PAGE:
Sometimes, initiation is something that happens to you out of the blue. Maybe you’ve had a near-death experience, or maybe you’ve had dead loved ones return to you in your sleep. You could have been abducted by fairies, seen a ghost, encountered an alien, realized you’re gay, realized you’re trans, found out who your birth parents are, left home for the first time, or had some other profound thing happen that sparked your belief in the magic around you. Whatever it is that constituted your initiation, you probably knew it when it happened. It’s that “Oh shit!” moment when you realize you just can’t view the world the same way you did before.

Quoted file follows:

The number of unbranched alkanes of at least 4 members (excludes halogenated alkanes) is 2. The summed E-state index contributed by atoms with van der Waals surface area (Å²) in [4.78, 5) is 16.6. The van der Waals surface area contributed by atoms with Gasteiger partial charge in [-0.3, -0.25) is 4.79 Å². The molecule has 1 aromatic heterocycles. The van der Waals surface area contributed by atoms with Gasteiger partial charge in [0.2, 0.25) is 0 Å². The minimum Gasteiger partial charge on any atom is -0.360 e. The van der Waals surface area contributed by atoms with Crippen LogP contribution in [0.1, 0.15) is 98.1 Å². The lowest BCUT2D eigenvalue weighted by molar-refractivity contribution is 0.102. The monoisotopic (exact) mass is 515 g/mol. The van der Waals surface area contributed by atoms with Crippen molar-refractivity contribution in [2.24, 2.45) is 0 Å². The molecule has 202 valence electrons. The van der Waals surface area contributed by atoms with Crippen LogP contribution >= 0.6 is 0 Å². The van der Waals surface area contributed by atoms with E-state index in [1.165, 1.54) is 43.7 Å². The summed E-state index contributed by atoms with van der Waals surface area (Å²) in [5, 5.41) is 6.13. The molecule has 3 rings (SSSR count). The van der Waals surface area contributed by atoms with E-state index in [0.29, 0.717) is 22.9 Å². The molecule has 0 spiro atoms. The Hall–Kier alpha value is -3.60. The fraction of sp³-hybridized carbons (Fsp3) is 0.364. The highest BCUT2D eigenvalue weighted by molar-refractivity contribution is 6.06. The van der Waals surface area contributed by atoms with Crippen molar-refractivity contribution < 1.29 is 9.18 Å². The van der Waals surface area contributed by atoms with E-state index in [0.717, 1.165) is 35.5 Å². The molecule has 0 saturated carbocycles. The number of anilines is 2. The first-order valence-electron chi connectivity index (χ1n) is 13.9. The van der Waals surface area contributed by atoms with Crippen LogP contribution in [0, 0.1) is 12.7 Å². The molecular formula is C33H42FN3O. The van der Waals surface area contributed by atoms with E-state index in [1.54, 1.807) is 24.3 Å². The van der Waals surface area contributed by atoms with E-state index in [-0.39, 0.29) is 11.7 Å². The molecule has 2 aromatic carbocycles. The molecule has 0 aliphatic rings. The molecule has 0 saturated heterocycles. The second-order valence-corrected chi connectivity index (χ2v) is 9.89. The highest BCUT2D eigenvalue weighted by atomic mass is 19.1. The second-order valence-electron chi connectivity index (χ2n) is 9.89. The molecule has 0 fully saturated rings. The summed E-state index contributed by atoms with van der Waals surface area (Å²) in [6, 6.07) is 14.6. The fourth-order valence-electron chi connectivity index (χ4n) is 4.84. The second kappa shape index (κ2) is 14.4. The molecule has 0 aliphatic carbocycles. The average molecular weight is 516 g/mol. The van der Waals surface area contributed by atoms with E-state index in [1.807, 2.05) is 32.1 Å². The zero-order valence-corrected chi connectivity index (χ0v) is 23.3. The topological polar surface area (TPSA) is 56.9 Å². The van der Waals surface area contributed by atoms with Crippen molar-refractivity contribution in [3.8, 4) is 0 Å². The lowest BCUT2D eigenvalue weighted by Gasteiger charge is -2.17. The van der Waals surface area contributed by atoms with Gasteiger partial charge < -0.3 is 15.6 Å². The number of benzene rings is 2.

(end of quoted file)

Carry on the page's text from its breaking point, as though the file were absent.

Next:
Maybe none of these things have happened to you, or maybe they did and they weren’t that big of a deal (even the fairy thing). If that’s you, just know plenty of people don’t get initiated by a spontaneous event—that’s why there are millions of rituals designed to create this effect in you and open you up to a bigger reality. Having your confirmation or bar/bat mitzvah would be common religious initiations, and even the first year of college can be an initiation for some! Initiation is not about the motions or about who does it and when. To get really sappy for a minute, being initiated is like falling in love. You just know it when it happens—and it’s big, scary, amazing, and life-changing.